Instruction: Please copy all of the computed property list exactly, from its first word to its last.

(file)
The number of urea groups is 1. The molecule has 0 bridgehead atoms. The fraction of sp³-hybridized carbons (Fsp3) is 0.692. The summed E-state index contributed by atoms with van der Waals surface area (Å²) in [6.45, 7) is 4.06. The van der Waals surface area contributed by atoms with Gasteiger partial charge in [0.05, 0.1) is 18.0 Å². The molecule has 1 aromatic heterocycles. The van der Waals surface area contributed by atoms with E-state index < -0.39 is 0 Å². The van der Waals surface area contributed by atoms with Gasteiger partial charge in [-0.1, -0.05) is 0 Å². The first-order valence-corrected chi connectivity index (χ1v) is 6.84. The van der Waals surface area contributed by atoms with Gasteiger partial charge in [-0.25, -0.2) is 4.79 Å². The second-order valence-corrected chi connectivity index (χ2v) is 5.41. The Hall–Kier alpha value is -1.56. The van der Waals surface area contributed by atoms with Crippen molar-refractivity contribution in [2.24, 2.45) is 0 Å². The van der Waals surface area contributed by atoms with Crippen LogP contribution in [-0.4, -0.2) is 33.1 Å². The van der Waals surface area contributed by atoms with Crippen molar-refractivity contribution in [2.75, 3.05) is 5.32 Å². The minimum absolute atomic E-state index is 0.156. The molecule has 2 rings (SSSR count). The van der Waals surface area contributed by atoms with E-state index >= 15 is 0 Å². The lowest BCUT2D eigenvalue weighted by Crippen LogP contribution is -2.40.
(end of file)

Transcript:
The number of urea groups is 1. The molecule has 0 bridgehead atoms. The fraction of sp³-hybridized carbons (Fsp3) is 0.692. The summed E-state index contributed by atoms with van der Waals surface area (Å²) in [6.45, 7) is 4.06. The van der Waals surface area contributed by atoms with Gasteiger partial charge in [0.05, 0.1) is 18.0 Å². The molecule has 1 aromatic heterocycles. The van der Waals surface area contributed by atoms with E-state index < -0.39 is 0 Å². The van der Waals surface area contributed by atoms with Gasteiger partial charge in [-0.1, -0.05) is 0 Å². The first-order valence-corrected chi connectivity index (χ1v) is 6.84. The van der Waals surface area contributed by atoms with Gasteiger partial charge in [-0.25, -0.2) is 4.79 Å². The second-order valence-corrected chi connectivity index (χ2v) is 5.41. The Hall–Kier alpha value is -1.56. The van der Waals surface area contributed by atoms with Crippen molar-refractivity contribution in [2.24, 2.45) is 0 Å². The van der Waals surface area contributed by atoms with Crippen LogP contribution in [-0.4, -0.2) is 33.1 Å². The van der Waals surface area contributed by atoms with Crippen molar-refractivity contribution in [2.75, 3.05) is 5.32 Å². The minimum absolute atomic E-state index is 0.156. The molecule has 2 rings (SSSR count). The van der Waals surface area contributed by atoms with E-state index >= 15 is 0 Å². The lowest BCUT2D eigenvalue weighted by Crippen LogP contribution is -2.40.